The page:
Locating Cook County, Illinois, property records can be a daunting and time-consuming task. There are many pieces of information to acquire before obtaining the recorded documents. Conducting the research online is one option. Another is to obtain the PIN and legal description of the property and conduct your own research at the Cook County Recorder of Deeds Office. The Recorder of Deeds Office has six locations in Cook County, so it is not necessary to go into the city of Chicago to obtain records.
Find the legal description of the property and obtain records online
Search the Cook County Assessor's website for the property, to obtain the PIN. There are four options. Search by PIN, address, neighborhood, or religious properties. Select "search by address" and enter a street address. Click "search" when information is complete.
The search will yield a screen with information such as the PIN, photograph of the property, land values, and property characteristics. The PIN is the most important piece of the information to be taken from this page.
Obtain a legal description of the property using the PIN to search the Cook County Recorder's Office website. Use the "Property Identification Number (PIN) Search" option. Enter the PIN obtained from the Cook County Assessor's website. Hit "search." The results screen will show recorded document information from the present to 1985. Click the newest document number to pull up the recorded document. The legal description of the property is included under the main document information heading.
Use the legal description to obtain information and copies of property records. This can be accomplished two ways. First, from the entire listing of recorded documents for the property, choose the ones you want, one by one. Select "Add to Document Container" to order the document. Each document allows you to order a downloaded version, standard version, or certified version. Fees vary for each version of the document requested. Add all the documents you wish to order to the document container. Hit "checkout" and hit "submit order" to complete the transaction.
Visit the Cook County Recorder of Deeds office to conduct your own research on the property. Copies of records may be obtained the same day.
Visit the Title Room in the basement of the Recorder of Deeds office. If you do not have a legal description of the property, provide the clerk with the PIN. The clerk will provide a legal description of the property. When you have a legal description, you are free to investigate the records on your own.
Locate the property records on your own at the Recorder of Deed's Office
Locate one of the large tract index books scattered around the title room. Use the "section-township-range" from your legal description. Search the tract index book. The book is sorted by "township-range" and within that, "section." For example, using "section-township-range" 19-39-14, search for 39-14 then locate 19-39-14 within that section of the book. Write down the name of the subdivision and subdivision book number to consult. This example will send researchers to subdivision book 485-B.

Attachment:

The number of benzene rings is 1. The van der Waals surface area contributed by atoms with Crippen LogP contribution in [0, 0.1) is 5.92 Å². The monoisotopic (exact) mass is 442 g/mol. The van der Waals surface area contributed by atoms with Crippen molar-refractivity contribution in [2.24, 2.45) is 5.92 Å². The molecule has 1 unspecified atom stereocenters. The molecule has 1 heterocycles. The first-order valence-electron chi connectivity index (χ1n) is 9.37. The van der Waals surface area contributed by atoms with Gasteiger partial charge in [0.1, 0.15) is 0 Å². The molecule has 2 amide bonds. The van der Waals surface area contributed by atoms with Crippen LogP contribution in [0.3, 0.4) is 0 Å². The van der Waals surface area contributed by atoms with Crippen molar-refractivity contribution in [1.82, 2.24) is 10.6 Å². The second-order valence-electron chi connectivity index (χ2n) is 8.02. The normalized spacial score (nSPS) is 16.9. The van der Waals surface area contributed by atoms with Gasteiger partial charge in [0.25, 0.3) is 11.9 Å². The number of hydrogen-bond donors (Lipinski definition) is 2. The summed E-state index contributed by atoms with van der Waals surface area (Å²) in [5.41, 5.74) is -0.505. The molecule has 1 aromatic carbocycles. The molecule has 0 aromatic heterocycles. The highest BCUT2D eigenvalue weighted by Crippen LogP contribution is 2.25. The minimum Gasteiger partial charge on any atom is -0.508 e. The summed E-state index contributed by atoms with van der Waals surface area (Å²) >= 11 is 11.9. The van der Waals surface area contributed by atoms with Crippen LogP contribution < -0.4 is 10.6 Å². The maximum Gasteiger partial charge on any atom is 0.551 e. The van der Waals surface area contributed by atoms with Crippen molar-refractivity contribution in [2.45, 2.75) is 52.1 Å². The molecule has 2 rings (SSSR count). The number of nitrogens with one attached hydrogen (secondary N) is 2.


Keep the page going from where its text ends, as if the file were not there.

Search the appropriate subdivision book, which is Johnsonn1/4S1/4 Subdivision for this example. Inspect the table of contents to locate the page on which your subdivision begins. Locate that page and go to the 'block' listed in the legal description. For this example, you are looking for "block 4, lot 20."
Inspect the right-hand column for the lot description indicated in your legal description of the property. That lot number will be the records to review. Write down the information provided. Document number, instrument, date of instrument, grantor, grantee, date instrument was recorded and land description.
Locate the paging books on the right-hand side of the title room. Locate the book and page for each document you wrote down. The document number has to be broken down to locate the book and page. In this example, use document number 820733. Count in five numerals from the right and draw a slanted line. 8 / 20733. The first number in this breakdown is the book number. The next two numbers, 20, is the page number. The last number is the line entry sought. In this example you are looking for book 8, page 20, line 733.
Locate that book, page, and line, and for this example it tells you to locate book 2035, page 153 for the full document.
Repeat this process to locate all documents you wish to review.
View the actual document. Go across the hall to the vault room and fill out a form to view your records. The form requires your name and contact information, document numbers and the page and book for each.
The clerk will locate the microfilm or microform for you. He may ask you to return later in the day to view the records if they are busy.
View the film down the hall in the microfilm room. Orders for documents may be placed there. Return upstairs to pay for your documents and pick them up. Fees begin at $10 for the first page of a document, as of 2010.